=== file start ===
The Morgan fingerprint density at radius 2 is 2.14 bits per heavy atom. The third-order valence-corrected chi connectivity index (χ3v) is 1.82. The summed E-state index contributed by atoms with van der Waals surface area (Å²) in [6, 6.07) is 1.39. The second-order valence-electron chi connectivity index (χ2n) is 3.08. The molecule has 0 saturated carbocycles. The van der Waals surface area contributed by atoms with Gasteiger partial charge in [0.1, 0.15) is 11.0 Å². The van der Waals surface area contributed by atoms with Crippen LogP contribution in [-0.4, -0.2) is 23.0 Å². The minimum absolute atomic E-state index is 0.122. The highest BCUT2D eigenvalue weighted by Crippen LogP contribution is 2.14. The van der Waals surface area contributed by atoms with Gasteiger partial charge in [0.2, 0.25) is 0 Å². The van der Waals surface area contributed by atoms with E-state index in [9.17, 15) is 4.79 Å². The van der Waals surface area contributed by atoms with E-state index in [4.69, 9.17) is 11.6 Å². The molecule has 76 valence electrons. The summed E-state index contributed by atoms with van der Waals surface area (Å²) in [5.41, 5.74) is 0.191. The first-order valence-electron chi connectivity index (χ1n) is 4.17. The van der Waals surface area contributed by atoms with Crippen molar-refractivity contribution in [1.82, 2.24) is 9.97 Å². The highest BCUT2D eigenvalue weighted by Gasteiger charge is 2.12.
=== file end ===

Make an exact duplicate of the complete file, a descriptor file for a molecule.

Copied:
The Morgan fingerprint density at radius 2 is 2.14 bits per heavy atom. The third-order valence-corrected chi connectivity index (χ3v) is 1.82. The summed E-state index contributed by atoms with van der Waals surface area (Å²) in [6, 6.07) is 1.39. The second-order valence-electron chi connectivity index (χ2n) is 3.08. The molecule has 0 saturated carbocycles. The van der Waals surface area contributed by atoms with Gasteiger partial charge in [0.1, 0.15) is 11.0 Å². The van der Waals surface area contributed by atoms with Crippen LogP contribution in [-0.4, -0.2) is 23.0 Å². The minimum absolute atomic E-state index is 0.122. The highest BCUT2D eigenvalue weighted by Crippen LogP contribution is 2.14. The van der Waals surface area contributed by atoms with Gasteiger partial charge in [0.2, 0.25) is 0 Å². The van der Waals surface area contributed by atoms with E-state index in [9.17, 15) is 4.79 Å². The van der Waals surface area contributed by atoms with E-state index in [4.69, 9.17) is 11.6 Å². The molecule has 76 valence electrons. The summed E-state index contributed by atoms with van der Waals surface area (Å²) in [5.41, 5.74) is 0.191. The first-order valence-electron chi connectivity index (χ1n) is 4.17. The van der Waals surface area contributed by atoms with Crippen molar-refractivity contribution in [1.82, 2.24) is 9.97 Å². The highest BCUT2D eigenvalue weighted by Gasteiger charge is 2.12.